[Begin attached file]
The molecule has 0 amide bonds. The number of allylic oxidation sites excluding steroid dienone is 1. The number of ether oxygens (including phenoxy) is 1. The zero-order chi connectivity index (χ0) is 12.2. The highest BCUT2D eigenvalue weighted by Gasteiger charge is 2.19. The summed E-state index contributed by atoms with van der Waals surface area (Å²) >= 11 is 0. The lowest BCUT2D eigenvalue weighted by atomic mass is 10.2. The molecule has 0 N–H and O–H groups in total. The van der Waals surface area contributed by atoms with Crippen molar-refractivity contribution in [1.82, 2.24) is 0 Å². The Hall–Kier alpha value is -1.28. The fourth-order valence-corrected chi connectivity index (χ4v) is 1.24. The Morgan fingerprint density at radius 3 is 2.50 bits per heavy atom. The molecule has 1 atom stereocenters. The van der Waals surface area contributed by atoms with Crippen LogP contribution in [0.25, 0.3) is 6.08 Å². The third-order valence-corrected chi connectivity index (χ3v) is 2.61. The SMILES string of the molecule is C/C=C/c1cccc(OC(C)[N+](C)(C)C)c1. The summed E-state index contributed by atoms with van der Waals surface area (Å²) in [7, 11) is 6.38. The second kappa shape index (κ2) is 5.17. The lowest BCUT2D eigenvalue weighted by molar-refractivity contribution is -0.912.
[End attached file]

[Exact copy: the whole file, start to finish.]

The molecule has 0 amide bonds. The number of allylic oxidation sites excluding steroid dienone is 1. The number of ether oxygens (including phenoxy) is 1. The zero-order chi connectivity index (χ0) is 12.2. The highest BCUT2D eigenvalue weighted by Gasteiger charge is 2.19. The summed E-state index contributed by atoms with van der Waals surface area (Å²) >= 11 is 0. The lowest BCUT2D eigenvalue weighted by atomic mass is 10.2. The molecule has 0 N–H and O–H groups in total. The van der Waals surface area contributed by atoms with Crippen molar-refractivity contribution in [1.82, 2.24) is 0 Å². The Hall–Kier alpha value is -1.28. The fourth-order valence-corrected chi connectivity index (χ4v) is 1.24. The Morgan fingerprint density at radius 3 is 2.50 bits per heavy atom. The molecule has 1 atom stereocenters. The van der Waals surface area contributed by atoms with Crippen LogP contribution in [0.25, 0.3) is 6.08 Å². The third-order valence-corrected chi connectivity index (χ3v) is 2.61. The SMILES string of the molecule is C/C=C/c1cccc(OC(C)[N+](C)(C)C)c1. The summed E-state index contributed by atoms with van der Waals surface area (Å²) in [7, 11) is 6.38. The second kappa shape index (κ2) is 5.17. The lowest BCUT2D eigenvalue weighted by molar-refractivity contribution is -0.912.